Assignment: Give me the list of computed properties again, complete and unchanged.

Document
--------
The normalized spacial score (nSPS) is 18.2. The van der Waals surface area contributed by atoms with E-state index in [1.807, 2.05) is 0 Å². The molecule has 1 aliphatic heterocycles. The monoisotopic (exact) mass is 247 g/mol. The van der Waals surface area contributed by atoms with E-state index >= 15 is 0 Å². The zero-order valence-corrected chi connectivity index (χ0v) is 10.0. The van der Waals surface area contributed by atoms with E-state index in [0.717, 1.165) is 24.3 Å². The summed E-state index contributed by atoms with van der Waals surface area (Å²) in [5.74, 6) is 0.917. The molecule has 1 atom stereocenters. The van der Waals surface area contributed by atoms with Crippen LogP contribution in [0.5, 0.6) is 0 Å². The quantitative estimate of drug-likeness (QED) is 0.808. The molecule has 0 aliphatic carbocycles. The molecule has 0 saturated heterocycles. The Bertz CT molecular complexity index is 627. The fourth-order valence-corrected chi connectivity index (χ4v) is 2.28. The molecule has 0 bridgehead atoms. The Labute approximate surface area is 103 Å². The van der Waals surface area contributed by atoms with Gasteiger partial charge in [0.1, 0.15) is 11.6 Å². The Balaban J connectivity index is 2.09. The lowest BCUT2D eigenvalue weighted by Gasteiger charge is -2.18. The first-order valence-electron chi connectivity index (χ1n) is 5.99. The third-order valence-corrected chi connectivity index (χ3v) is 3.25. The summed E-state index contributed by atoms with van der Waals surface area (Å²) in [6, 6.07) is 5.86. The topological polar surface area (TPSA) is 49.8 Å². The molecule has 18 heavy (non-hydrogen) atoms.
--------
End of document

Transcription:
The normalized spacial score (nSPS) is 18.2. The van der Waals surface area contributed by atoms with E-state index in [1.807, 2.05) is 0 Å². The molecule has 1 aliphatic heterocycles. The monoisotopic (exact) mass is 247 g/mol. The van der Waals surface area contributed by atoms with E-state index >= 15 is 0 Å². The zero-order valence-corrected chi connectivity index (χ0v) is 10.0. The van der Waals surface area contributed by atoms with E-state index in [0.717, 1.165) is 24.3 Å². The summed E-state index contributed by atoms with van der Waals surface area (Å²) in [5.74, 6) is 0.917. The molecule has 1 atom stereocenters. The van der Waals surface area contributed by atoms with Crippen LogP contribution in [0.5, 0.6) is 0 Å². The quantitative estimate of drug-likeness (QED) is 0.808. The molecule has 0 aliphatic carbocycles. The molecule has 0 saturated heterocycles. The Bertz CT molecular complexity index is 627. The fourth-order valence-corrected chi connectivity index (χ4v) is 2.28. The molecule has 0 bridgehead atoms. The Labute approximate surface area is 103 Å². The van der Waals surface area contributed by atoms with Gasteiger partial charge in [0.1, 0.15) is 11.6 Å². The Balaban J connectivity index is 2.09. The lowest BCUT2D eigenvalue weighted by Gasteiger charge is -2.18. The first-order valence-electron chi connectivity index (χ1n) is 5.99. The third-order valence-corrected chi connectivity index (χ3v) is 3.25. The summed E-state index contributed by atoms with van der Waals surface area (Å²) in [6, 6.07) is 5.86. The topological polar surface area (TPSA) is 49.8 Å². The molecule has 18 heavy (non-hydrogen) atoms.